Expect 1/(3000 y) to 1/(4 y)
 Will need Advanced LIGO to ensure detection
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Gravitational Wave Detection
Two search methods used to date – Bars and interferometers
 Suspended Resonant Bars: (pioneered by J. Weber)
 Narrow band (f0 ~ 900 Hz, Df ~ 1-10 Hz – present detectors)
 Look for sudden change in amplitude of thermally driven resonance
 No wave form information
Allegro
detector at
LSU
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Gravitational Wave Detection

Suspended Interferometers (IFO’s)
 Broad-band (~50 Hz to few kHz)
 Waveform information
(e.g., chirp reconstruction)
 Michelson IFO is
“natural” GW detector
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Gravitational Wave Detection
Major Interferometers coming on line world-wide
LIGO (NSF-$300M)
Livingston, Louisiana &
Hanford, Washington
2 x 4000-m
1 x 2000-m
Commissioning /
Data Taking
VIRGO
Near Pisa, Italy
1 x 3000-m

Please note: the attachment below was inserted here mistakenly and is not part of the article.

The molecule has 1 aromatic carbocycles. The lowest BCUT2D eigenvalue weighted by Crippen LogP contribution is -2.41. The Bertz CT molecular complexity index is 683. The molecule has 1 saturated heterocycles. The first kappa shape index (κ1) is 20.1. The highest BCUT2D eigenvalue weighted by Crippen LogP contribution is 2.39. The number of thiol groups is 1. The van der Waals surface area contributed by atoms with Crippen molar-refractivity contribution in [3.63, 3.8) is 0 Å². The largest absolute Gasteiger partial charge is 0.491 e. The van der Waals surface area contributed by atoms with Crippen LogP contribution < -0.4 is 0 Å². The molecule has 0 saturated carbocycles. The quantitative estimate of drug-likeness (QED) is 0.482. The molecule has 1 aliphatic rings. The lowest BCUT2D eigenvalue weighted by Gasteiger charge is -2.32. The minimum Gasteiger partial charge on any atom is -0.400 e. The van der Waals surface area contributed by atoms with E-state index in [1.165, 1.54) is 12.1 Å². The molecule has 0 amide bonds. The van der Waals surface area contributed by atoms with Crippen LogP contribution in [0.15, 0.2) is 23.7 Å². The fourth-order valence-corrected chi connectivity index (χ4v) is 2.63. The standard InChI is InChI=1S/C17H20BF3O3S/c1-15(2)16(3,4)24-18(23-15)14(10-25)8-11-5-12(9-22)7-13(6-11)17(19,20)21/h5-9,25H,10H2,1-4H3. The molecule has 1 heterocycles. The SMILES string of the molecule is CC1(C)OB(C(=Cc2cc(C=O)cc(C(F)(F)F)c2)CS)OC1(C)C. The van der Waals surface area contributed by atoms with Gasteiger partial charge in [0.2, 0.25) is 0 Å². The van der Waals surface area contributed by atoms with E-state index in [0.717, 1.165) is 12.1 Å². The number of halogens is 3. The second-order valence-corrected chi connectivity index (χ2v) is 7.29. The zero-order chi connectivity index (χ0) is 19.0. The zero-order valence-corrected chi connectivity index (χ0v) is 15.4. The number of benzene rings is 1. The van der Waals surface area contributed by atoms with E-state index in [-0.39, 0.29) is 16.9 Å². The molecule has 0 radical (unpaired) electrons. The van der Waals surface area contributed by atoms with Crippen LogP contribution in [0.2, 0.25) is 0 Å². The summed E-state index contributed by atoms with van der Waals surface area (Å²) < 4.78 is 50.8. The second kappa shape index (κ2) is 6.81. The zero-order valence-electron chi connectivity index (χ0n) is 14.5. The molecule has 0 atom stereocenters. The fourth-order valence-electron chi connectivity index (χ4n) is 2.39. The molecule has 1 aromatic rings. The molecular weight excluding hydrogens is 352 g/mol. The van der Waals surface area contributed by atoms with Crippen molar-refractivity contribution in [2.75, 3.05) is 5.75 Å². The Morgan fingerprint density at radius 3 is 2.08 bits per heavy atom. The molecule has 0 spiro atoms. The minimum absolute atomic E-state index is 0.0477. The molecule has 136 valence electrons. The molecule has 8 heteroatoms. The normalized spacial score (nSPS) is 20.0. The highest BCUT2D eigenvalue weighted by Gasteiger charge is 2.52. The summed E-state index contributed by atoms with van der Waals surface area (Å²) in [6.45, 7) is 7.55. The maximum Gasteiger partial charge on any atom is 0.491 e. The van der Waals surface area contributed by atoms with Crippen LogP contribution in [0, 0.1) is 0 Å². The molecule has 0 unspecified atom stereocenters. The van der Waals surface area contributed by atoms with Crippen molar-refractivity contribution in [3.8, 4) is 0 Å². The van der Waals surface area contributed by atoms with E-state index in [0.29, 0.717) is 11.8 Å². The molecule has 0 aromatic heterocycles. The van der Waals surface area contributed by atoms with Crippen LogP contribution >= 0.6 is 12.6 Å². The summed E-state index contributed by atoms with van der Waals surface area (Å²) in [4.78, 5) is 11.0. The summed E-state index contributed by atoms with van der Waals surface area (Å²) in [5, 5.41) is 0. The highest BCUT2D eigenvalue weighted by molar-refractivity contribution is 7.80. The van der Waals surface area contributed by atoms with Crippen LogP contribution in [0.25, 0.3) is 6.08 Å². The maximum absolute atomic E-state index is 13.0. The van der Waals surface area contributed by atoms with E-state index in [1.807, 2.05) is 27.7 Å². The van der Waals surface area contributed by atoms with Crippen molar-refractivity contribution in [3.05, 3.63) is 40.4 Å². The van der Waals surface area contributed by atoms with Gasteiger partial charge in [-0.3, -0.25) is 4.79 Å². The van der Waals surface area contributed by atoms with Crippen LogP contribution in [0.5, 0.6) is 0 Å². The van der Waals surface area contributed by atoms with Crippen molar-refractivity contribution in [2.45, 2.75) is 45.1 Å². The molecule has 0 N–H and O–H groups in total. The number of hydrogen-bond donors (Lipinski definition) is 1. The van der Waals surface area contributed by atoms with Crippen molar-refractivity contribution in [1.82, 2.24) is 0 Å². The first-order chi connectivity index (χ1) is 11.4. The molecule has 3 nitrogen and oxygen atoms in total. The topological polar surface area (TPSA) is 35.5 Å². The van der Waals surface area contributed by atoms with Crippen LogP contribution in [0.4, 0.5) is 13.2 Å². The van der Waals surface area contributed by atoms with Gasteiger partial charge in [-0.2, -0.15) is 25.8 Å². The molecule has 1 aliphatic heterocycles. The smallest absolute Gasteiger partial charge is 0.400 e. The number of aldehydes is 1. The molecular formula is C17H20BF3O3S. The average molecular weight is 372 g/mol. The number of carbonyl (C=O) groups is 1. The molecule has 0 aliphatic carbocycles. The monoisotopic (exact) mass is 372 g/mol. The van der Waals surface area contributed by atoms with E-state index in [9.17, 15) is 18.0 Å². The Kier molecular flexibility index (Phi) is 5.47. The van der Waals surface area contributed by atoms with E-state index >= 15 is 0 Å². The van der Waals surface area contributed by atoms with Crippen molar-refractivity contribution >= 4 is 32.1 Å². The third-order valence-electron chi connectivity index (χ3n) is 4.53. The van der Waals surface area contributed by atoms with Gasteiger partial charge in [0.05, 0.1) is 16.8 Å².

In construction /
Commissioning
GEO
Near Hannover, Germany 1 x 600-m
TAMA
Tokyo, Japan
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1 x 300-m
Commissioning /
Data Taking
Commissioning /
Data Taking
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Gravitational Wave Detection
LIGO Optical Layout
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Gravitational Wave Detection
Initial LIGO Design Sensitivity
Dominant noise sources:
•Seismic below 50 Hz
•Suspensions in 50-150 Hz
•Shot noise above 150 Hz
Best design sensitivity:
~3 x 10-23 Hz-1/2 @ 150 Hz
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LIGO Scientific Collaboration (~400 scientists)